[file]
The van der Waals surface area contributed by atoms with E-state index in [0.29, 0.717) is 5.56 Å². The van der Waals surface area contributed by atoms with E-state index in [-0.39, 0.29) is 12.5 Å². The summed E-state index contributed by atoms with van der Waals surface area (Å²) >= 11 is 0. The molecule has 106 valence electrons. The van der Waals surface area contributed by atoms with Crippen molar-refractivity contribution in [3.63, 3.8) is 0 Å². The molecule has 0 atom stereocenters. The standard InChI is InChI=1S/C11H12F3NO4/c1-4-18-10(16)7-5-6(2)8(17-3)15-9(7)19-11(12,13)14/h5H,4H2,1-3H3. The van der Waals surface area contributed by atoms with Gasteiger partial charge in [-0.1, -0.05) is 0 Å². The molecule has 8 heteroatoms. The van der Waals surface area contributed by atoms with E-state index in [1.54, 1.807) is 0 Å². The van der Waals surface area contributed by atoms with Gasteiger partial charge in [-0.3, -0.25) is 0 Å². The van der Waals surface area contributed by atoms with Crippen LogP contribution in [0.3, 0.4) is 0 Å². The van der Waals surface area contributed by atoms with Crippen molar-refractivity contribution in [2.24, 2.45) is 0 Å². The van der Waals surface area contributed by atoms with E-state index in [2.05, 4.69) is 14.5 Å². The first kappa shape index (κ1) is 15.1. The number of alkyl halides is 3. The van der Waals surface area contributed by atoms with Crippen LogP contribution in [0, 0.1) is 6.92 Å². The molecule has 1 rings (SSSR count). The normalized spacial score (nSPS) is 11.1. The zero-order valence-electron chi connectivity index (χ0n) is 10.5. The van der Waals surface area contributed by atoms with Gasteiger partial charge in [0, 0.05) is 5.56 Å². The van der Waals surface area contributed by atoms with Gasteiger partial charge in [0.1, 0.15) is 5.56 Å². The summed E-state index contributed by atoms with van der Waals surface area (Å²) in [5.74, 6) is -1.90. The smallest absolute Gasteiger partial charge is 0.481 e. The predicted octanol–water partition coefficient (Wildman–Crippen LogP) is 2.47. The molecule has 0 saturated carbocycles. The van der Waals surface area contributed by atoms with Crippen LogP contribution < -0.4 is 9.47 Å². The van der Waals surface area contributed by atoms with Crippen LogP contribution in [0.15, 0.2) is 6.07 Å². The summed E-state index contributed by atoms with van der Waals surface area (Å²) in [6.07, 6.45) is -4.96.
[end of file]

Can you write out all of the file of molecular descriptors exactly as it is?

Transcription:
The van der Waals surface area contributed by atoms with E-state index in [0.29, 0.717) is 5.56 Å². The van der Waals surface area contributed by atoms with E-state index in [-0.39, 0.29) is 12.5 Å². The summed E-state index contributed by atoms with van der Waals surface area (Å²) >= 11 is 0. The molecule has 106 valence electrons. The van der Waals surface area contributed by atoms with Crippen molar-refractivity contribution in [3.63, 3.8) is 0 Å². The molecule has 0 atom stereocenters. The standard InChI is InChI=1S/C11H12F3NO4/c1-4-18-10(16)7-5-6(2)8(17-3)15-9(7)19-11(12,13)14/h5H,4H2,1-3H3. The van der Waals surface area contributed by atoms with Gasteiger partial charge in [-0.1, -0.05) is 0 Å². The molecule has 8 heteroatoms. The van der Waals surface area contributed by atoms with E-state index in [1.54, 1.807) is 0 Å². The van der Waals surface area contributed by atoms with Gasteiger partial charge in [-0.3, -0.25) is 0 Å². The van der Waals surface area contributed by atoms with Crippen LogP contribution in [0.3, 0.4) is 0 Å². The van der Waals surface area contributed by atoms with Crippen molar-refractivity contribution in [2.24, 2.45) is 0 Å². The van der Waals surface area contributed by atoms with E-state index in [2.05, 4.69) is 14.5 Å². The first kappa shape index (κ1) is 15.1. The number of alkyl halides is 3. The van der Waals surface area contributed by atoms with Crippen LogP contribution in [0, 0.1) is 6.92 Å². The molecule has 1 rings (SSSR count). The normalized spacial score (nSPS) is 11.1. The zero-order valence-electron chi connectivity index (χ0n) is 10.5. The van der Waals surface area contributed by atoms with Gasteiger partial charge in [0, 0.05) is 5.56 Å². The van der Waals surface area contributed by atoms with Gasteiger partial charge in [0.1, 0.15) is 5.56 Å². The summed E-state index contributed by atoms with van der Waals surface area (Å²) in [5.74, 6) is -1.90. The smallest absolute Gasteiger partial charge is 0.481 e. The predicted octanol–water partition coefficient (Wildman–Crippen LogP) is 2.47. The molecule has 0 saturated carbocycles. The van der Waals surface area contributed by atoms with Crippen LogP contribution < -0.4 is 9.47 Å². The van der Waals surface area contributed by atoms with Crippen LogP contribution in [0.15, 0.2) is 6.07 Å². The summed E-state index contributed by atoms with van der Waals surface area (Å²) in [6.07, 6.45) is -4.96.